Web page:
Wild Horse Criterium seemed like a good idea when I signed up. 12 hours of running in the scrub at the base of Wild Horse Mountain in the Glass House Mountains on Easter Saturday. Midnight start. Hours of darkness. As many laps of the 11km course as you could do. Chocolate bunny waiting at the finish line. What’s not to like?
But when I lined up at the start 10 minutes to midnight, along with 15 or so other nutters, I did feel that familiar tingle of, “What the flip have you got yourself into this time Lauren?!”
Race director Alun warned us that the water level at one of the Coochin Creek crossings was up due to the recent rain. But he added, we shouldn’t worry because the water was only “knee height”. I took stock of his lanky frame, compared it to my stunted one, and deduced that this creek would be up to my shoulders. Sure, no worries!
I set off at my usual shuffle near the back of the pack. I had no intention of pushing it during this race. I had Ultra Trail Australia 100 coming up in 6 weeks’ time. Part of me felt silly signing up to a 12-hour race with such a big event not long after. But I felt a little less like an insane person after chatting to one of the other runners Kris, who was also doing UTA100.
The first lap was all about getting to know the course – as much as we could in the dark. The silver super moon shone beautifully above, slipping between the silhouettes of the pine trees. Despite the moonlight and the illumination of my headlamp, I could only see a few metres of trail ahead of me, sometimes less. Lantana and grass taller than myself obscured the way, as well as mist and the occasional light rain. The lights of the other runners played hide and seek ahead of me. Whenever we passed each other, their faces were obliterated by the piercing white light of their headlamps.
The bush was eerily quiet. I was on high alert. What the course lacked in elevation it made up for in varied terrain and tripping hazards: roots, sinkholes, gravel, rocks, sand, thick mud, and of course, the creek crossings. My feet were already soaked at the 3km mark with the first creek crossing, but it was nothing compared to the second crossing about 9km in. Thankfully, the water was my kind of knee height after all. Although I didn’t mind having to wade through it, I did fear for my feet. Visions of Blackall 100 the year prior, when it had poured with rain all day and night, returned. My feet had suffered during that race, swelling up like mushrooms with blisters ripping down the soles from being constantly waterlogged. I had packed multiple changes of socks for WHC in case of a wet day, but I hadn’t planned on getting this wet so soon! There wasn’t much I could do except keep on keeping on.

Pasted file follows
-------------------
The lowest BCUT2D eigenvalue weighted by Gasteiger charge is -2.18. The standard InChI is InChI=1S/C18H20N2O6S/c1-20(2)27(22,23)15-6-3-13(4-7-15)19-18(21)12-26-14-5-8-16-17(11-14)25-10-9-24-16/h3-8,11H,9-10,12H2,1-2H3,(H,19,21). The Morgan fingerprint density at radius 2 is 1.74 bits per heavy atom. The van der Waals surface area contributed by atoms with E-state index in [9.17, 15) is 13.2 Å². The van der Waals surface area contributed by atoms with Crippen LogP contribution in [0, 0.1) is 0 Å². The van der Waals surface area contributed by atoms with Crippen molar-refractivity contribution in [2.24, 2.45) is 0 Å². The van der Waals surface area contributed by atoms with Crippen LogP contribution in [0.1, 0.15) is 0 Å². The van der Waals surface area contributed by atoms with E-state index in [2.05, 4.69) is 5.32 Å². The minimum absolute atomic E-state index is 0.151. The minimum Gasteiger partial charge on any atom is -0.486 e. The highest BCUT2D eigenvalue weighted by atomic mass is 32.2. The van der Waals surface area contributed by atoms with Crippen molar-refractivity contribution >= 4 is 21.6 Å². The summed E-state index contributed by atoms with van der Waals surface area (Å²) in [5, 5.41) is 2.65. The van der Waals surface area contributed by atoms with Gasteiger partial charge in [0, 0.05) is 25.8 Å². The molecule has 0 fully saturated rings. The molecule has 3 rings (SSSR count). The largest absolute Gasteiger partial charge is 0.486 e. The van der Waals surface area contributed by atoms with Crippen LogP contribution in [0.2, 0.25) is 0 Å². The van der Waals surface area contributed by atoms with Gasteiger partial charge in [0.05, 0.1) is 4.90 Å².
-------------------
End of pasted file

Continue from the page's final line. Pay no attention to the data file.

With each lap, we had to return the way we came. Our first lap was clockwise, our second lap counterclockwise, and so on. I chatted withsome other runners on and off but was on my own most of the time. The bouncing light of my headlamp became almost hypnotic in the quiet darkness. I was elated when the sky started to lighten after 5am when I was on lap 3. Despite the extra light, I fell flat on my face three times during that lap.
We 12-hour runners had been joined by the 6-hour and 55km runners at 3am. Later in the morning, more runners trotted onto the course for the 33km, 22km and 11km options. Some even ran with their dogs! I said hello or well done to everyone I passed. Although I did receive some nice friendly smiles and hellos in return, I was a bit dismayed that so many runners didn’t respond at all. They seemed so serious! Probably chasing a podium finish, I reasoned – which, for me was a ridiculous possibility I did not need to bother myself with!